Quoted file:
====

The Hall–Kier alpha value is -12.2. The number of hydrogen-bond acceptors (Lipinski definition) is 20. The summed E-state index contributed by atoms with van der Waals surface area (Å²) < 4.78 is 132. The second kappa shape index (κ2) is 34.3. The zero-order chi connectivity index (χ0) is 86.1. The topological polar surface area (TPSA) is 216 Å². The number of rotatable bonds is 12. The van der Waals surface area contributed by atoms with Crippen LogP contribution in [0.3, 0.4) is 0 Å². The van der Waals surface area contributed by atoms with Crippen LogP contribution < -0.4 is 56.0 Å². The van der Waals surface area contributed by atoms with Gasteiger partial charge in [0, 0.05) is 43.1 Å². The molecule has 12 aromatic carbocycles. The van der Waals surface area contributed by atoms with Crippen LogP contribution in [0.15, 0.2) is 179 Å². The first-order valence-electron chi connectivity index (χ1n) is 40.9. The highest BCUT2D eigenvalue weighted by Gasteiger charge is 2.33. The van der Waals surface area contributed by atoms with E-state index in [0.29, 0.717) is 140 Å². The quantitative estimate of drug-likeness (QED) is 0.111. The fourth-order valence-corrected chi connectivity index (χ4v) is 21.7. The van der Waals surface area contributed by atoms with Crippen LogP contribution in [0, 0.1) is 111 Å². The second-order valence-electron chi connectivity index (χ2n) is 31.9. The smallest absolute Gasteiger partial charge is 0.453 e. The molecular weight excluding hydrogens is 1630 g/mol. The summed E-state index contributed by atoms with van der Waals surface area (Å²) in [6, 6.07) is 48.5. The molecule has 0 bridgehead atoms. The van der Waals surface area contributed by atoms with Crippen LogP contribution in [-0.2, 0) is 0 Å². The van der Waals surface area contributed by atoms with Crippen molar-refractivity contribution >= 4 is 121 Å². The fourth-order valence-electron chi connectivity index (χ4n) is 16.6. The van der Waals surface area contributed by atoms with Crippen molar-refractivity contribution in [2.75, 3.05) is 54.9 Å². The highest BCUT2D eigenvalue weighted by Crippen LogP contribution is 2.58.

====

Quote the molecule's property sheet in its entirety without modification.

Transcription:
The Hall–Kier alpha value is -12.2. The number of hydrogen-bond acceptors (Lipinski definition) is 20. The summed E-state index contributed by atoms with van der Waals surface area (Å²) < 4.78 is 132. The second kappa shape index (κ2) is 34.3. The zero-order chi connectivity index (χ0) is 86.1. The topological polar surface area (TPSA) is 216 Å². The number of rotatable bonds is 12. The van der Waals surface area contributed by atoms with Crippen LogP contribution in [0.3, 0.4) is 0 Å². The van der Waals surface area contributed by atoms with Crippen LogP contribution < -0.4 is 56.0 Å². The van der Waals surface area contributed by atoms with Gasteiger partial charge in [0, 0.05) is 43.1 Å². The molecule has 12 aromatic carbocycles. The van der Waals surface area contributed by atoms with Crippen LogP contribution in [0.15, 0.2) is 179 Å². The first-order valence-electron chi connectivity index (χ1n) is 40.9. The highest BCUT2D eigenvalue weighted by Gasteiger charge is 2.33. The van der Waals surface area contributed by atoms with E-state index in [0.29, 0.717) is 140 Å². The quantitative estimate of drug-likeness (QED) is 0.111. The fourth-order valence-corrected chi connectivity index (χ4v) is 21.7. The van der Waals surface area contributed by atoms with Crippen LogP contribution in [0, 0.1) is 111 Å². The second-order valence-electron chi connectivity index (χ2n) is 31.9. The smallest absolute Gasteiger partial charge is 0.453 e. The molecular weight excluding hydrogens is 1630 g/mol. The summed E-state index contributed by atoms with van der Waals surface area (Å²) in [6, 6.07) is 48.5. The molecule has 0 bridgehead atoms. The van der Waals surface area contributed by atoms with Crippen LogP contribution in [-0.2, 0) is 0 Å². The van der Waals surface area contributed by atoms with Crippen molar-refractivity contribution >= 4 is 121 Å². The fourth-order valence-electron chi connectivity index (χ4n) is 16.6. The van der Waals surface area contributed by atoms with Crippen molar-refractivity contribution in [2.75, 3.05) is 54.9 Å². The highest BCUT2D eigenvalue weighted by Crippen LogP contribution is 2.58.